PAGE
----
5 mins read 28 Oct 2020


Increasing the capability of communication between Earth and space relies on limitations of the radio spectrum. Dr. David Gozzard from ICRAR describes the next evolutionary step - using lasers to transmit a lot more data back down to Earth.

Artist’s impression of the laser communications payload on board the International Space Station. Credit: NASA.

You can pump a lot more data down a laser beam than you can through radio waves. That’s why internet data is transmitted using lasers and fibre optic cables. Unfortunately for satellite operators, it’s very difficult to run a fibre optic cable to a spacecraft. 

Spacecraft have to communicate with mission control using radio waves. But this means the ever-growing number of communications satellites, weather satellites, earth and environmental monitoring satellites, resource exploration satellites, and space telescopes and space probes are competing to use increasingly crowded radio bandwidth. And with companies like SpaceX planning to launch constellations of thousands of satellites, this problem is getting bigger, fast.

Satellites with laser transmitters can not only transmit more data, they can point their laser beam at the receiver on the ground, avoiding the broadcast bandwidth problems that radio transmissions have. Because of this, optical communications ground stations are needed to support humanity’s future in space.

At the University of Western Australia, we are building one such ground station.

The 70 cm robotic optical telescope that will form the core of the laser ground station. Credit: D. Gozzard.

The station will be built on the roof of the UWA physics building, centred around a 70 cm diameter robotic telescope which was donated to the International Centre for Radio Astronomy Research (ICRAR) by local astronomer, Colin Eldridge, to use for teaching and research. The ICRAR-UWA Astrophotonics research group has partnered with the ARC Centre of Excellence for Engineered Quantum Systems and UK satellite communications operator Goonhilly Earth Station to develop and commission the ground station.

The telescope was donated for teaching and research by astronomer Colin Eldridge. Credit: ICRAR.

We will be constructing and commissioning the station over the coming months and expect to be operating in late 2021.

This Western Australian station will be part of a larger network of optical ground stations to be set up across Australia, led by the Australian National University (ANU) with partners in South Australia and New Zealand. The spacing between the stations means that more than one station can see a target satellite at once, allowing the satellite to be ‘handed off’ from station to station as it travels along its orbit, and provide more than 90% network availability based on typical cloud coverage for each site.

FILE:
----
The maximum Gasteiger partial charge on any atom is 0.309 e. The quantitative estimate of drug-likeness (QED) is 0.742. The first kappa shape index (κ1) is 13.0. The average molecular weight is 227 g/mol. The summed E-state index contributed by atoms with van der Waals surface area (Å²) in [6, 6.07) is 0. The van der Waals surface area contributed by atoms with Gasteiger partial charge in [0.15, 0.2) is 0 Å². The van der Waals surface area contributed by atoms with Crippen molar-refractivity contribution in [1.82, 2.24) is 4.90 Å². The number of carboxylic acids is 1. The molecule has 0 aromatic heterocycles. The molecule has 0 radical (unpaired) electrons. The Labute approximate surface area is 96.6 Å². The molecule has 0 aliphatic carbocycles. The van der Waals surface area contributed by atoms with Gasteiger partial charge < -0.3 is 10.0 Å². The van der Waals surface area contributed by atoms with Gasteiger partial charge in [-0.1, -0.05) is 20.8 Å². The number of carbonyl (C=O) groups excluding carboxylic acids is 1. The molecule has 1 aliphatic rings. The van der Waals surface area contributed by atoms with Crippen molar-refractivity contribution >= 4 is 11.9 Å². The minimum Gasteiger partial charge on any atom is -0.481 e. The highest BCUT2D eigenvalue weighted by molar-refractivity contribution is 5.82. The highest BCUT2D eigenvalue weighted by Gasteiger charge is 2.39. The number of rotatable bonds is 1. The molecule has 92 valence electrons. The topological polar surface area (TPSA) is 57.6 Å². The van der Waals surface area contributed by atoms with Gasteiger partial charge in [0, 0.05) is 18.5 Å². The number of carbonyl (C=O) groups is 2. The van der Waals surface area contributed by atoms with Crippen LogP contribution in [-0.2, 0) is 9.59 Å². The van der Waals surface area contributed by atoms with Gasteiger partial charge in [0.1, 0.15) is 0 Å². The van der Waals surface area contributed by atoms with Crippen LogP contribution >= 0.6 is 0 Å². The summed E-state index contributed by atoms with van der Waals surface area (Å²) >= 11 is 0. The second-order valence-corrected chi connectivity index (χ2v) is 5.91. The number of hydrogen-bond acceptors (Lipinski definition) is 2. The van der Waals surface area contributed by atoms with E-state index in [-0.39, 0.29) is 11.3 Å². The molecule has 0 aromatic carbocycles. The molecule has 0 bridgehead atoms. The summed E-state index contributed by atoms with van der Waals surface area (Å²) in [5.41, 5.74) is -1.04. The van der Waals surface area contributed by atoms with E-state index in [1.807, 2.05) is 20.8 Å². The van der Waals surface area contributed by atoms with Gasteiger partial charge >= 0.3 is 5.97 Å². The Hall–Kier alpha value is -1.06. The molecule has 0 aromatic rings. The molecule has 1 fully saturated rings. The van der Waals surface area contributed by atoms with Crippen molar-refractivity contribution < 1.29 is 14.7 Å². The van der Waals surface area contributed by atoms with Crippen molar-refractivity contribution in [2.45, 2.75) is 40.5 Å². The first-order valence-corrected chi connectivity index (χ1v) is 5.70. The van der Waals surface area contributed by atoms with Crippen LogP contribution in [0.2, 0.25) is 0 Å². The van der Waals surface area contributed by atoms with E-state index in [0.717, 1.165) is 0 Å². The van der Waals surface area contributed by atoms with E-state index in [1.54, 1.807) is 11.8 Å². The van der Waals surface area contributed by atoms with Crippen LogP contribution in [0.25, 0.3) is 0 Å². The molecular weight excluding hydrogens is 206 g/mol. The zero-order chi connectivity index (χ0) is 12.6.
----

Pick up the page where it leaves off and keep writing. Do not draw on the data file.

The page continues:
Receiver locations in the Australian Optical Ground Station Network. (Supplied)

With the Australian government having pledged to support NASA’s Artemis mission to return to the moon by 2024, these Australian ground stations have the potential to provide communications for the first crewed moon landing in more than 50 years, just as Honeysuckle Creek and other Australian ground stations did during the Apollo 11 mission over 50 years ago.

Artist’s impression of an Artemis astronaut on the moon. Credit: NASA.

When the ground station is not actively communicating with satellites, we will be using it to develop technologies for applications ranging from fundamental physics research to earth science and geophysics. 

By fitting the telescope with active optics and signal stabilization systems that suppress the noise caused by the effects of atmospheric turbulence on the laser beam, we aim to develop technologies that will allow satellites to communicate with the ground at internet-like speeds, much faster than is currently possible with radio transmissions. 

This will vastly increase the amount of scientific and exploration data that satellites and space probes can communicate to the ground, and will also enable ultra-high precision measurements to be made between the ground and satellites, to perform experiments to test Einstein’s General Theory of Relativity, or to try to detect Dark Matter.

Laser communications also have other benefits. The ability to point at a receiver on the ground, rather than broadcasting over a large area, means your transmissions are much more secure because it is much harder for a hacker to intercept them. 

Another feature of laser communications is the ability to support quantum key distribution, which uses the laws of quantum mechanics to ensure the security of transmitted data, creating an unhackable ‘quantum internet’.

The temporary control room for the optical telescope while it undergoes commissioning and testing. Credit: D. Gozzard.

Australia has a long history of providing communications and telemetry for space missions. Tracking stations from Carnarvon to Parkes supported the Apollo missions, and Tidbinbilla operates one of NASA’s three deep-space communications stations. Our optical ground station will continue this heritage and help to cement Australia as a leader in laser communications. As humanity explores further into deep space, Australian technology and innovation will be leading the way.


Dr. David Gozzard

Dr. David Gozzard is a Forrest Fellow in the International Centre for Radio Astronomy Research at The University of Western Australia. He works on developing laser sensors and communications systems for application in industry and fundamental science research.

David received his PhD from The University of Western Australia in 2018, working on technology to synchronize the antennas of the Square Kilometre Array telescope.

David is fascinated by science and engineering and is passionate about sharing his interest through teaching and science communication.